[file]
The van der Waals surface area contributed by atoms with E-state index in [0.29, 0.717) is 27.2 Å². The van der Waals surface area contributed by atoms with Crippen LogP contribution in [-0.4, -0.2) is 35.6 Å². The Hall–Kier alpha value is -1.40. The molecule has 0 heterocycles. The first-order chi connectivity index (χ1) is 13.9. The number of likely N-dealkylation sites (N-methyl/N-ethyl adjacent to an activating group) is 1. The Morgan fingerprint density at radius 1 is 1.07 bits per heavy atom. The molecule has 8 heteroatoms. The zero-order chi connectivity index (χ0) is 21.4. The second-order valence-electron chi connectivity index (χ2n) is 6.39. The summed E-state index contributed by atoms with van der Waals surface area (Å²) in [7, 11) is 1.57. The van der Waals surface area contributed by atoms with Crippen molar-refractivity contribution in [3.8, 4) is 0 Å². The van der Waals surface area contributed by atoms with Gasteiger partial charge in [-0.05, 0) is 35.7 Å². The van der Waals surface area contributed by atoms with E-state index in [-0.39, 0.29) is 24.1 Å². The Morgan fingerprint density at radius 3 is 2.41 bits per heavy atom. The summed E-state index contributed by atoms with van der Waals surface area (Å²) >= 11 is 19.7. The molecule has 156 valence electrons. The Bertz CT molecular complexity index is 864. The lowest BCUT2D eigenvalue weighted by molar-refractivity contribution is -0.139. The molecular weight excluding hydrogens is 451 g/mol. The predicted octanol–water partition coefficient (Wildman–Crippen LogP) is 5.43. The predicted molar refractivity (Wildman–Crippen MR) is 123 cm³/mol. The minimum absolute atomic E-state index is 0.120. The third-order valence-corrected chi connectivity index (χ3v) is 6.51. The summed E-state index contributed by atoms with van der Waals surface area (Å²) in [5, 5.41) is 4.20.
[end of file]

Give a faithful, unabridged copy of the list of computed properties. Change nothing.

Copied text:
The van der Waals surface area contributed by atoms with E-state index in [0.29, 0.717) is 27.2 Å². The van der Waals surface area contributed by atoms with Crippen LogP contribution in [-0.4, -0.2) is 35.6 Å². The Hall–Kier alpha value is -1.40. The molecule has 0 heterocycles. The first-order chi connectivity index (χ1) is 13.9. The number of likely N-dealkylation sites (N-methyl/N-ethyl adjacent to an activating group) is 1. The Morgan fingerprint density at radius 1 is 1.07 bits per heavy atom. The molecule has 8 heteroatoms. The zero-order chi connectivity index (χ0) is 21.4. The second-order valence-electron chi connectivity index (χ2n) is 6.39. The summed E-state index contributed by atoms with van der Waals surface area (Å²) in [7, 11) is 1.57. The van der Waals surface area contributed by atoms with Crippen molar-refractivity contribution in [3.8, 4) is 0 Å². The van der Waals surface area contributed by atoms with Gasteiger partial charge in [-0.05, 0) is 35.7 Å². The van der Waals surface area contributed by atoms with E-state index in [-0.39, 0.29) is 24.1 Å². The Morgan fingerprint density at radius 3 is 2.41 bits per heavy atom. The summed E-state index contributed by atoms with van der Waals surface area (Å²) >= 11 is 19.7. The molecule has 156 valence electrons. The Bertz CT molecular complexity index is 864. The lowest BCUT2D eigenvalue weighted by molar-refractivity contribution is -0.139. The molecular weight excluding hydrogens is 451 g/mol. The predicted octanol–water partition coefficient (Wildman–Crippen LogP) is 5.43. The predicted molar refractivity (Wildman–Crippen MR) is 123 cm³/mol. The minimum absolute atomic E-state index is 0.120. The third-order valence-corrected chi connectivity index (χ3v) is 6.51. The summed E-state index contributed by atoms with van der Waals surface area (Å²) in [5, 5.41) is 4.20.